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look of greater mystery she added in a deep low voice;—“ I have seen that which would make your hair stand on end to hear of;" then observing that his cheek became still paler, and his look more disturbed, she proceeded, first giving a cautious glance at the door :—5 listen to me, and you shall hear all. Coming down stairs in the early morning to do the household work, I oft noticed, during this last winter, when I went to light the fire in this chamber, that there were live embers in the grate; which I knew could not have been unless a fire had been kept burning till within an hour or so of my coming down. From this I gathered that she set up o’nights. My chamber being nigh unto her's, put me upon keeping awake, to know for a certainty if such was the case. I listened and watched all the next night, and sure enough I heard my dainty madam creeping to her chamber, nigh unto six o'clock in the morning. The next thing was to discover what she set up for; for I hugely suspected she was not likely to sit up for nothing. But this was a hard matter to know, she being as close as a fox; so that there be no getting at what she be about. Yet had I known such things of her with that fustian rapscallion Ralph Goshawk, and others, that I was as good as certain she was after what she should not. Well, I kept a planning and scheming, in hopes of finding it all out, for I knew there was something villainous at

VOL. II.

D

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the bottom of it; when one morning, an hour or two before my usual hour of rising, up gets 1; and after creeping as softly as a mouse down stairs, 1 saw by the light under this door that madam was there. I stood still and listened a bit; and as certain as I stand here, I heard a whispering. “Ahum !' said I to myself, “you be at your tricks sure enough;' then I just stooped down and took a peep through the keyhole, and there I saw,"— said the old woman, very slowly, and with great emphasis.

“ Saw what?” quickly enquired Master Francis, trembling so he could scarce stand.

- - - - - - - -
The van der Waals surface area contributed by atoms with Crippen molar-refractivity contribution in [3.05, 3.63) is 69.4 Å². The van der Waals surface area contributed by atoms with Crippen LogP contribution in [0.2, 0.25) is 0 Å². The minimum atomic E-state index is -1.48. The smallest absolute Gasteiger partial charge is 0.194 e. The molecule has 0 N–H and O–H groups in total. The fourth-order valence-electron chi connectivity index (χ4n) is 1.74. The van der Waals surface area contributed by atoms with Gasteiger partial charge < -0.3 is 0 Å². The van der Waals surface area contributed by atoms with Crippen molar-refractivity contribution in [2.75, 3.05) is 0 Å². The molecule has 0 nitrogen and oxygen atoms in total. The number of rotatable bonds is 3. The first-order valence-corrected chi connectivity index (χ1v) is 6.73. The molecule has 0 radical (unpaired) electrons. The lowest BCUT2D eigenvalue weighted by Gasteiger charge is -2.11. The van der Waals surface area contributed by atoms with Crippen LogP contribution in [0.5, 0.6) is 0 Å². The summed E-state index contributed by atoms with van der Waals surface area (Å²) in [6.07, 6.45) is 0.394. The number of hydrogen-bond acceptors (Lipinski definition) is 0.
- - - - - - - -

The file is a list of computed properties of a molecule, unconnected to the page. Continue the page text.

6. I saw Joanna and—” 66 And who ?”

6 And a man!” cried Margery, starting back ; her skinny lips puckered up, and her little sharp eyes fixed on him, with a stare of horror ;-“but, hush !” she suddenly exclaimed, her wrinkled and yellow physiognomy changing its expression, from intense indignation to extreme caution; "that be her foot on the stair: say not a word, I pray you, else shall I be ruined.” No sooner, however, had Joanna entered at the door, which she then did, looking more beautiful than ever, dressed as if from a walk, than, with a smile, the old woman hastened up to her.

“ It be you beyond all doubt,” said she, as if overjoyed to see her, “ as I was just a saying to this good youth. Indeed, and you have the sweet

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est bloom on your delicate cheek I have seen you wear a long time. I warrant me now, you have had a right pleasant walk."

“ Take these things and put them in my chamber," said the mercer's daughter to her, as she took off, and gave into her hands, her hat, muffler, and cloak.

“Ah, that will I upon the instant,” replied Margery, cheerfully; and then, as soon as Joanna's back was turned from her, she gave a look full of meaning to Master Francis, put her finger to her lip, and hastened away.

During these few seconds the youth had been in a very agony of conflicting emotions. He seemed making up of his mind what to do; and yet there was such a tumult in him, of rage, and jealousy, and indignation, that he looked as if he knew not what he was about.

“I can scarce think that the voyage hath done you good, Francis,” observed Joanna, as she approached him, “ for in truth you look not so well as you used.”

“ Like enough,” replied he bitterly—“aye, it be exceeding like indeed.”

"What aileth you?” she enquired, with much tenderness.

6 Sick at heart !-07 at heart !” quickly answered Master Francis; sick of the villainous deceits that have been played upon me. Like